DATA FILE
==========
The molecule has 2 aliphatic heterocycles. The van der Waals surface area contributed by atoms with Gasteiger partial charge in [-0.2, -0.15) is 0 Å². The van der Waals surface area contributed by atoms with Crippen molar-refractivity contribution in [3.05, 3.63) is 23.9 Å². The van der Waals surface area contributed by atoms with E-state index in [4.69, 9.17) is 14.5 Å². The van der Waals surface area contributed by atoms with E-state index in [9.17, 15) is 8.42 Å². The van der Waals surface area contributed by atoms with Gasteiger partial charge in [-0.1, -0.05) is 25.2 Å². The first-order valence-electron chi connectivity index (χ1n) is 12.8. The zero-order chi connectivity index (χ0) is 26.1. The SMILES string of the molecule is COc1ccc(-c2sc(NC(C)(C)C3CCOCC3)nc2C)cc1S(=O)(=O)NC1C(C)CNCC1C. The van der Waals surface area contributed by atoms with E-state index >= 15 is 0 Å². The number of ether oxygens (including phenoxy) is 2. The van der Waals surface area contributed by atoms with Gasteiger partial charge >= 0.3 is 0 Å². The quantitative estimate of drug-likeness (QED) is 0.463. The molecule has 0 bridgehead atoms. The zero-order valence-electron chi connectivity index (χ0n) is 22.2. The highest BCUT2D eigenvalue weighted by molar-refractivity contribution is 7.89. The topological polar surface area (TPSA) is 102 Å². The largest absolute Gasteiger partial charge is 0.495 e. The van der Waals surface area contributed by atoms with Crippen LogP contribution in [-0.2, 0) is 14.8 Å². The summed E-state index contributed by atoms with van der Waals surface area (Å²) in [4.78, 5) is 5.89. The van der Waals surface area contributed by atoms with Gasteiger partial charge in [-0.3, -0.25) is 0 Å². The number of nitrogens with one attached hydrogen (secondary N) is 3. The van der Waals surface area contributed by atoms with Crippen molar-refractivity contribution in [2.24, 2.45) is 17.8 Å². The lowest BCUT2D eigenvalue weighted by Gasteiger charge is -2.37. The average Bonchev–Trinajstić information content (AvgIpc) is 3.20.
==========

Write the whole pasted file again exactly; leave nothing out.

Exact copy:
The molecule has 2 aliphatic heterocycles. The van der Waals surface area contributed by atoms with Gasteiger partial charge in [-0.2, -0.15) is 0 Å². The van der Waals surface area contributed by atoms with Crippen molar-refractivity contribution in [3.05, 3.63) is 23.9 Å². The van der Waals surface area contributed by atoms with E-state index in [4.69, 9.17) is 14.5 Å². The van der Waals surface area contributed by atoms with E-state index in [9.17, 15) is 8.42 Å². The van der Waals surface area contributed by atoms with Gasteiger partial charge in [-0.1, -0.05) is 25.2 Å². The first-order valence-electron chi connectivity index (χ1n) is 12.8. The zero-order chi connectivity index (χ0) is 26.1. The SMILES string of the molecule is COc1ccc(-c2sc(NC(C)(C)C3CCOCC3)nc2C)cc1S(=O)(=O)NC1C(C)CNCC1C. The van der Waals surface area contributed by atoms with E-state index >= 15 is 0 Å². The number of ether oxygens (including phenoxy) is 2. The van der Waals surface area contributed by atoms with Gasteiger partial charge >= 0.3 is 0 Å². The quantitative estimate of drug-likeness (QED) is 0.463. The molecule has 0 bridgehead atoms. The zero-order valence-electron chi connectivity index (χ0n) is 22.2. The highest BCUT2D eigenvalue weighted by molar-refractivity contribution is 7.89. The topological polar surface area (TPSA) is 102 Å². The largest absolute Gasteiger partial charge is 0.495 e. The van der Waals surface area contributed by atoms with Crippen LogP contribution in [-0.2, 0) is 14.8 Å². The summed E-state index contributed by atoms with van der Waals surface area (Å²) in [4.78, 5) is 5.89. The van der Waals surface area contributed by atoms with Gasteiger partial charge in [-0.3, -0.25) is 0 Å². The number of nitrogens with one attached hydrogen (secondary N) is 3. The van der Waals surface area contributed by atoms with Crippen molar-refractivity contribution in [2.24, 2.45) is 17.8 Å². The lowest BCUT2D eigenvalue weighted by Gasteiger charge is -2.37. The average Bonchev–Trinajstić information content (AvgIpc) is 3.20.